Gospel Oak to Barking Line

Gospel Oak to Barking Line

Infobox rail line
name = Gospel Oak to Barking Line
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type = Commuter rail
system =
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start = Gospel Oak
end = Barking
stations =
routes =
ridership =
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owner = Network Rail
operator = London Overground
character =
depot =
stock = British Rail Class 150
British Rail Class 172 (from 2009)
linelength =
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gauge = Standard gauge
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map_state = show
Gospel Oak to Barking LineThe Gospel Oak – Barking Line is a railway line in north and east London which connects Gospel Oak in North London and Barking in East London as part of the London Overground network. It is sometimes known as the Goblin (for Gospel Oak and Barking LINe), although this is a nickname rather than an official title. Unlike most railways in London, the line does not pass through the central Zone 1. Traditionally the line has played a minor role in London's transport system; however, it is now receiving significant investment to increase its capacity.


Original lines

The line has only existed in its current form since 1981; however, most of the line is an amalgamation of lines built in the 19th century. The main section of the current line, between South Tottenham and Woodgrange Park, was built as the Tottenham and Forest Gate Railway, a joint project between the Midland Railway and the London, Tilbury and Southend Railway. This opened on 9 July, 1894, linking the Midland and Great Eastern joint line at South Tottenham, and the Forest Gate and Barking line at Woodgrange Park. The section west of South Tottenham was originally built as the Tottenham and Hampstead Junction Railway, which opened in 1868 but had not been commercially successful as a stand alone railway.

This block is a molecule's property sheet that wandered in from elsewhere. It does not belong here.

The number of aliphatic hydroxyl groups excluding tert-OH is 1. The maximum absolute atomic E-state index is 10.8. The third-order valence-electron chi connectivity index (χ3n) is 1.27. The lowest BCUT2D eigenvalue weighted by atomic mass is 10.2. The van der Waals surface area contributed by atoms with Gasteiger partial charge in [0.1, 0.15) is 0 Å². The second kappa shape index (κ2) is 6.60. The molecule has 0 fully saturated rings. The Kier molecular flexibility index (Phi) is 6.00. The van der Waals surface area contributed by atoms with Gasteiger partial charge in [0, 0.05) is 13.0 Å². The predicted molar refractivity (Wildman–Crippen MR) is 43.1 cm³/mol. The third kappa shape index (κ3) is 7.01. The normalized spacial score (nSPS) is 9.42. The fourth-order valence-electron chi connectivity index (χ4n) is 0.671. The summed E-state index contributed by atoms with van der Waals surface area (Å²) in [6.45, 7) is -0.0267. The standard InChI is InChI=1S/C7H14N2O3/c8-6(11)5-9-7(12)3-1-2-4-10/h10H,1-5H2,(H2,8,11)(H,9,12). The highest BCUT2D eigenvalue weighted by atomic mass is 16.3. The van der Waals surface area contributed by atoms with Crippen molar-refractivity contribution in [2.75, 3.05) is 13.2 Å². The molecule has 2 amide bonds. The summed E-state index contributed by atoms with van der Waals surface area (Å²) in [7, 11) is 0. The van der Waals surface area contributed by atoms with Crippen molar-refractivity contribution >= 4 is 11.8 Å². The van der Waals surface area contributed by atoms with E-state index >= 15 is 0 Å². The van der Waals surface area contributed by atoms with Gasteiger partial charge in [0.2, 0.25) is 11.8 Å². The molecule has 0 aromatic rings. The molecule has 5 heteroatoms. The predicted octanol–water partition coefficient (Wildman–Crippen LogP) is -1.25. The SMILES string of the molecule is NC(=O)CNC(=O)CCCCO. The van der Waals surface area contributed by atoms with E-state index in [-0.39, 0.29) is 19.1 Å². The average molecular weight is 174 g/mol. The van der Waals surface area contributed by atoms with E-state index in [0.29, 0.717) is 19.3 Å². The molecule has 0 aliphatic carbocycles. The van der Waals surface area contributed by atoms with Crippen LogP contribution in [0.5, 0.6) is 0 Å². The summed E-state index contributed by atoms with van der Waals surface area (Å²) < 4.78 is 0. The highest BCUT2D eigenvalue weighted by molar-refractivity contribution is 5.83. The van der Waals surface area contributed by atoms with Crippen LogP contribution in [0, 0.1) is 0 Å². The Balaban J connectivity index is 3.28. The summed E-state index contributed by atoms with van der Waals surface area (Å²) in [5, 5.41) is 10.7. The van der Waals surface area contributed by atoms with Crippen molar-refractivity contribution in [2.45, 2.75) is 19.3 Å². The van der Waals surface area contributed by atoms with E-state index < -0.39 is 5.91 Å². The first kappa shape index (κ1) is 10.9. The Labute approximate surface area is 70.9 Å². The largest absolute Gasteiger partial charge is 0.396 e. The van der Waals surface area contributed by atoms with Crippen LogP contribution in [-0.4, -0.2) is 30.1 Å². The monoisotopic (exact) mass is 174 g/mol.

Predecessor routes

Although the route between Upper Holloway and Woodgrange Park has been constant, several different stations have formed the east and west ends of the route. Kentish Town, St Pancras, Gospel Oak and Moorgate (via St Pancras) have all acted as western termini. East Ham was an alternative eastern terminus for some time. Some trains were also extended beyond Barking to destinations such as Southend and Tilbury.

A connection to Gospel Oak was added in 1888 however the routes via Kentish Town remained the primary ones and the Gospel Oak branch was abandoned in 1926. The connection to East Ham station was abandoned in 1958.

The "Tottenham and Hampstead Junction Railway" section of the line had a number of additional stations which were closed due to close proximity to other stations or for other reasons. These include, Highgate Road (closed 1918), Junction Road (closed 1943), Hornsey Road (closed 1943) and St Ann's Road (closed 1942) [ [http://www.abandonedstations.org.uk/Goblin.html London's Abandoned Stations] ] .

The line was considered for closure to passenger services in 1963 as part of the Beeching Axe [ [http://www.joyce.whitchurch.btinternet.co.uk/maps/lonmap.jpgMap 9A] from The Reshaping of Britian's Railways (aka "The Beeching Report") showing services proposed to be withdrawn in London] . Beeching's proposals for London were not implemented (for the most part) and the line remained open. Instead the line was allowed to fall into a poor state of repair and reliability. By 1980 the line had been cut back to a single hourly service between Kentish Town and Barking. The station canopies were gradually demolished, the ticket offices closed and the stations unstaffed.

Introduction of the present route

The situation began to improve in 1981 when electrification and upgrades to the line out of St Pancras (later to become part of Thameslink) displaced the line from Kentish Town. A new link to Gospel Oak was built and the hourly service from Kentish Town was replaced by the current route between Gospel Oak and Barking with two trains per hour. The service remained very unreliable due to the age of the trains, which were initially Class 115 and 108 units, replaced in the early 1990sFact|date=November 2007 by class 117 and 121 units.

Private operators

Initially part of British Rail Network SouthEast, the line was privatised in 1994 and became part of the North London Railways franchise. This was awarded to North London Railways Ltd and then passed to National Express in 1997 who operated the line under the brand name Silverlink until November 2007. Under Silverlink, the trains were replaced by the current class 150 units in 2000, which improved reliability significantly. There were also minor improvements in station facilities (such as CCTV and information points) but major investment to upgrade the line and boost capacity was never made and the stations remained unstaffed.